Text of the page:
Come my friends and lie with me as I think and type some more.The times when I have exposed myself the most seem to be in bed, which is a sentence that works on both levels of the word exposed, how lucky for us all, a little joke right at the start. There's something about lying down, those minutes before sleep or the moments after slumber where we can be open and honest, where we take off the mask we wear during the day and simply are who we are. You are you, I am me, it's in those moments where I find the words in my heart and mind, or, with the right person open myself up and blurt out moments of the real me. Sometimes I regret what I say, sometimes I'm happy I said it, but on the whole I've found it's those times when I've really felt like the real me, without over analysing and without too much thought, I have really said what I think and feel...well that or spoke some nonsensical rubbish before falling fast fast asleep.Lying is the most human of traits, be it for snoozing or simply to protect someone's feelings. See what I've done there. Yes, I've done exactly what I did with the word exposed. I've managed to cleverly use both meanings of one word... clever little bunny aren't I? I found in my younger years I was quite the liar, not in a huge way, but would use, like many others little white lies to my advantage, perhaps to increase my status, to make me seem interesting, to make me more attractive. I'm not sure why, I'd like to think it's because I wasn't comfortable with who I was, or sure of myself, or that I feared I was insignificant so had to over elaborate.I've noticed how little I lie these days, and like to think that it is because I'm more comfortable with who I am. I recently was in a situation where I was more open and honest then I have ever been, where I truly said what I thought and never told a lie. I was proud of myself, I liked this, I felt it gave a level of trust and respect that I had never found before.I'd like to think it was all my doing, that I suddenly didn't feel the need to lie, but in an attempt to be honest throughout this blog, I know it wasn't all me, well not all of it at least. It's a situation which is as thrilling as it is difficult, as incredible as it is painful, because you are open, honest, and absolutely you. We spend our lives developing guards, wearing masks, creating personas to hide behind, and when you can cast them off it is a hugely liberating moment, despite being horrifically scary. We show our true colours, which makes us worry, what if we are not liked?You open yourself up to be shot down but for those moments you are truly you, when you are not lying, when you are 100% the person you are at that moment in time you feel alive and feel what life is about...it's worth getting shot, just for that experience, that rush of blood to the head, that punch to the soul of this is me, like it or lump it, this is what I feel, I am a person, I am alive, I am Chris (feel free to insert your own name here if you're not called Chris, if you are called Chris, what a fortunate coincidence.)Now I'm writing this not because I've been lied to, or as a response to anything in particular, it's because l part of my act involves me having to work out when people are lying. I'm not that bad at it, short sentences, fluffing, eye contact (or lack of it), fidgeting and long pauses before answering are the easiest things to spot to locate a liar, however there's no exact science to it, and I can't really do it. Yes on stage I can make you think I can, but if I really could, I certainly wouldn't be telling everyone that I could. A study has show that,'Most of us think we are about 15 per cent cleverer, nicer, more attractive and better drivers than others think we are. It seems deception begins at home. After all the most convincing liars convince themselves first.'The more you convince yourself, the more something that is only in your head can seem to you like the truth. Deception is woven into the texture of human life so it's hard to spot, sometimes you can spot a lie through gut feeling, other times it's a lucky guess, but the more interesting thing is, why is someone lying in the first place, what's the psychological desire to lie, and what can it tell us about that person. How they react upon being caught out is a great indicator, do they lie more to qualify the lie, do they hold up their hands and admit defeat or do they simply change the subject and attempt to run away, that response can show someone's true character.Ricky Gervais' new film The Invention Of Lying brings up some good questions about when it's right to lie, when it's nice to lie and when it's almost vital. There's a point in the film where Mark (Ricky's character) could lie to the girl of his dreams to get what he desires. I won't tell you what happens, but when it does you know there's about 25 mins left in the film, so you can kinda work it out from there. I'm just pondering as to whether this is a spoiler. I don't think it is, I don't think it's inherent to your enjoyment of the film.Basically it shows you can't win something through deception, but of course, in real life, you can. In real life people will lie to get what they want, they will deceive, they will be ruthless. I kind of admire these people, I wish I could do that, but at the heart of it, I like to think of myself as an honest person, and a nice guy (a topic I'll be writing about sometime soon.) Should we lie to get what we want? Is it just another one of the traits of a human being? Should we tell people what they want to hear, rather than what is true?Of course, it's situation dependent, there is no right or wrong, no fact or fiction. What do we want? Someone who is honest, or someone who lies? Obviously the former, but it's never that clear cut. Of course it's not just about people getting what they want, we lie to protect our families and friends, we tell them what they want to hear, you can start to lie so much that a lie no longer feels like a lie, you can start to believe what comes out of your mouth. You are never truly the person you are if you constantly lie, you can never be trusted and you can never find yourself. Sure you can feel better about things, you can lie to yourself to make the lie okay, but it's others that you eventually end up hurting.Who does lying really help or protect? Is it you, is it me, is it the people round us? Can we read a script we've prepared in our heads to hide the truth, to distort the facts, to say what people want to hear? There is no answer, for anyone who says they are completely honest.... well that's just a lie.
This evening I drove over to the picturesque village of Haslemere for dinner with my friend Ben. We've been chums since University and Ben has always helped me with my magic work. He took an interest in it when I first started at Uni and I've kinda roped him in ever since. He's worked on all my shows with me, developing them, making magic happen, filming and editing videos, finding funnies, all that stuff. This year was the first year he didn't come up to Edinburgh with me, but still was vital in the creation of the show.As many people will have noticed today felt like the first day of autumn, it was cold, windy and foggy. On the drive to Ben's I realised it was this time a year ago that I was on tour. Ben acting as the tour manager, me as the magical performing monkey that I am. It's a cliche I know, but doesn't time fly. In fact it was exactly a year ago today that we had the first night of the tour at The Hawth in Crawley, it was notable for the fact it was the only time on the whole tour that we kicked around the football I brought to kick around on tour, and my older sister Nik saw me perform for the first time. How things have changed since then.I ponder upon how I've changed as a person in a year. I know I've grown as a performer, I know I was a much better performer at the end of that tour than at the start of it, I know I have to shave more than once a week now (but still not daily.. yes I'm a weird manchild type thing) but what else has changed. I look at how I've changed in the last few months more so than in the last year, I analyise the differences between me in the early Summer to how I am now, rather than the difference of 365 days, I think about what I I want.I was listening to the (500) Days Of Summer soundtrack in the car and The Smiths Please Please Please Let Me Get What I Want came on, a beautiful song... not as good as Ask, but up there. It made me think about what I want. Last year I wanted to do a UK tour. I did it, but now what? Do we ever know what we really want? Some say we don't know what we had till we lost it, some say we never can get what we want, others say can I have extra chips, but they weren't listening to the question. We often tend to think about the things we want rather than what we have, we focus on how getting something will cause change rather than enjoying things that are here, right in front of us. We spend hours thinking about what could have been, we are constantly either looking back or towards the future, to what might be and how we can make it so. We hope we get what we want, we think it'll change us and make everything okay, but whose to say whether it will or won't. The only thing I don't think we do enough, or at least I don't do enough is enjoy the here and now, to focus on what's going on in front of our eyes, of what's in our heads, our hearts and our souls right now. How we can make the most of what we have rather than living in a state of constant desire.Back to The Smiths, they ask to get what they want this time. It'd be great if we always got what we wanted, there are things I'd love to get, but I know that life would be dull if you really got all you wanted, it'd be nowhere near as fun if you did just get what you want, because, in essence, searching for what we want, fighting for it, thinking about it, just simply wanting it, that's what make life exciting, interesting and constantly surprising. That said. It'd be nice to get what I want, just this time.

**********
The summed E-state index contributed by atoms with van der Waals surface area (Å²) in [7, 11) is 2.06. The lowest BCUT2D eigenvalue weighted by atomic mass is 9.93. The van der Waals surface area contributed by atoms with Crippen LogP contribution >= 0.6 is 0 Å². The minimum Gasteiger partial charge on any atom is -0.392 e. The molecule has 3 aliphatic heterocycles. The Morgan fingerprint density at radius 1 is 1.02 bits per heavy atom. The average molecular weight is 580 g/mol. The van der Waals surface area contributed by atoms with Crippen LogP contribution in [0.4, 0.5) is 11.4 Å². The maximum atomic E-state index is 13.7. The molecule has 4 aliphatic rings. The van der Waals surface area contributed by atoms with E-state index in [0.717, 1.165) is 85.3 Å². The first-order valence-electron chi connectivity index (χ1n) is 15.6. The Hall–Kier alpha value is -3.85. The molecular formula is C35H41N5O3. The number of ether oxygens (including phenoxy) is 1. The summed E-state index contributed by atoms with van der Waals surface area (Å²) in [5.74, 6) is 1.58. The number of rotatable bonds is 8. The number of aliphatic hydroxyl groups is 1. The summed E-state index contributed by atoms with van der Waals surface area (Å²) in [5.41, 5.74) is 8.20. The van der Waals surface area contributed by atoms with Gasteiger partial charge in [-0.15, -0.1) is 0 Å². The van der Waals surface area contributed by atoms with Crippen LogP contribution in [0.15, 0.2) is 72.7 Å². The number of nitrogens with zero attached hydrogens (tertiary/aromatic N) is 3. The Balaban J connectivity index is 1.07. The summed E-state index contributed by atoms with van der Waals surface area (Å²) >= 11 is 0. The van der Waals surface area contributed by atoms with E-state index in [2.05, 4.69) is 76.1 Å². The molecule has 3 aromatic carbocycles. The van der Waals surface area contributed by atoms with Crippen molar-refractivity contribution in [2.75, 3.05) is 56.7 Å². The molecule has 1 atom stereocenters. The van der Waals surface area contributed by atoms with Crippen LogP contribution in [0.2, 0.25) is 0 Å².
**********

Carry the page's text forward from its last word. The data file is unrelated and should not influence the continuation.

So I've not written a blog for sometime and thought that 1.30am on a Sunday morning is the perfect time to write a blog. I've not been sleeping too well the last few days so am hoping by writing before bed it'll help me drift off. Insert your own joke here about how my writing is boring you enough to make you fall asleep.. but make it pithier than mine.I'm awake at the moment enjoying/enduring a post-gig come down. Tonight I did my first performance since Edinburgh & The Royal Opera House and it was bloody good fun. I did a short set at the rather brilliant TAM London. It's basically a skeptics convention but so much more than that, and yes, I know, I know, a mind-reader performing to skeptics.. tough gig. It wasn't though. I even wore my He-Man I Have The Power T-Shirt which I've not worn for ages. And did some tricks I've not done for ages. The audience were lovely, I gave it loads of energy, wrote special jokes for the occasion and genuinally felt a lot of love and warmth from a very loud, laughy and impressed audience. It was a joy to do and one of those shows that makes you feel lucky. Basically just what I needed, to simply get on stage, not think about anything, and go entertain.But of course after all this you have the post-gig come down. A drink or two, a glass of wine when you get home, then you just have to wait for your body to expunge any left over energy before you crash to sleep. In Edinburgh this was never a huge problem as I was always emotionally drained after doing 2 shows a day and drinking after my show so by 3am I was ready for bed. Eventually I'll fall asleep into a happy slumber but right now I sit and relive the magic of the gig. (name drop alert) Russell Brand and I spoke about this once and he called the time between coming off stage to going to sleep the abyss, and he would do all he could to fill it with something to reach the highs that he got on stage. In his case it was plenty of sex. Lucky bastard.I recall recently after a fantastic Edinburgh preview having pizza and wine with friends to try get into a sleep zone but it not really working, so when I eventually went to bed I lay there, made a fuss, couldn't lie still as I had too much energy and was just trying to not annoy anyone too much. I decided to go through my script in my head to try to fall asleep....for some people it's sheep, for me it's cox gags. I recall being awake at around half 5, while others slept I was still buzzing but feeling like a very lucky and happy man. So much so that when I had to get up to move my car at 7am due to some slightly dubious parking, I actually felt like I'd had a huge long restful sleep despite it only being a few hours after I eventually crashed. That said by 3pm that day I was a tired mess, but quickly regained my usual composure. The post-gig come down I'm sure is something many others have written about, in a much more interesting way than I, but it's a strange place to be in your body and mind, to have had the respect, laughs and 'love' of 500 odd people to then being on your own in a room with nothing but a nice glass of red to keep you company till the adrenaline wears off.It's strange what adrenaline can do to you, what the people you're around can bring out of you, and how you can conquer your own body with the right mind-set. We're pretty impressive things us human types. In the show tonight I alluded to a feeling of wonder, amazement and magic we can get in our lives. I try to create some of that for an audience, because it's one of the best feelings in the world. When you're a child and you believe in magic and the possibilities of the world seem endless, as you grow up you come to realise you can't always get what you want, you start to live in your head, to think and over think, to learn that it's dangerous to stay in your own head for too long, but to not pay attention to that, to bumble along day to day doing what you do, living the life you think you have to lead. However every now and again, every once in a while you're reminded how lucky you are as something surprises you, catches you off guard, makes you feel special, makes you feel alive, makes you feel happy. And that's all it's about this life. You could die tomorrow, we're little atoms on a little planet, our lives aren't that important, the connections we make mean everything to us but nothing to anyone else, every face we see of a stranger has a life, a home, a mother has experienced something you never will, has people who care for them but they are still the strange face of someone you don't care about. In essence if we can find magic, endless possibilities or even simple happiness from anything, be it from someone or something, then we can feel like our own masters of the universe.To quote the Carl Sagan quote that ended the show tonight, where he talks of a photograph of Earth from a vast distance, a tiny pale blue dot..."Look again at that dot. That's here. That's home. That's us. On it everyone you love, everyone you know, everyone you ever heard of, every human being who ever was, lived out their lives. The aggregate of our joy and suffering, thousands of confident religions, ideologies, and economic doctrines, every hunter and forager, every hero and coward, every creator and destroyer of civilization, every king and peasant, every young couple in love, every mother and father, hopeful child, inventor and explorer, every teacher of morals, every corrupt politician, every "superstar," every "supreme leader," every saint and sinner in the history of our species lived there – on a mote of dust suspended in a sunbeam.Our posturings, our imagined self-importance, the delusion that we have some privileged position in the Universe, are challenged by this point of pale light. Our planet is a lonely speck in the great enveloping cosmic dark. In our obscurity, in all this vastness, there is no hint that help will come from elsewhere to save us from ourselves."I should stop now for I fear this has wavered into a poorly written steam of thoughts, from a slightly drunk magical performing monkey, but at least I'm feeling sleepy now.Night,C x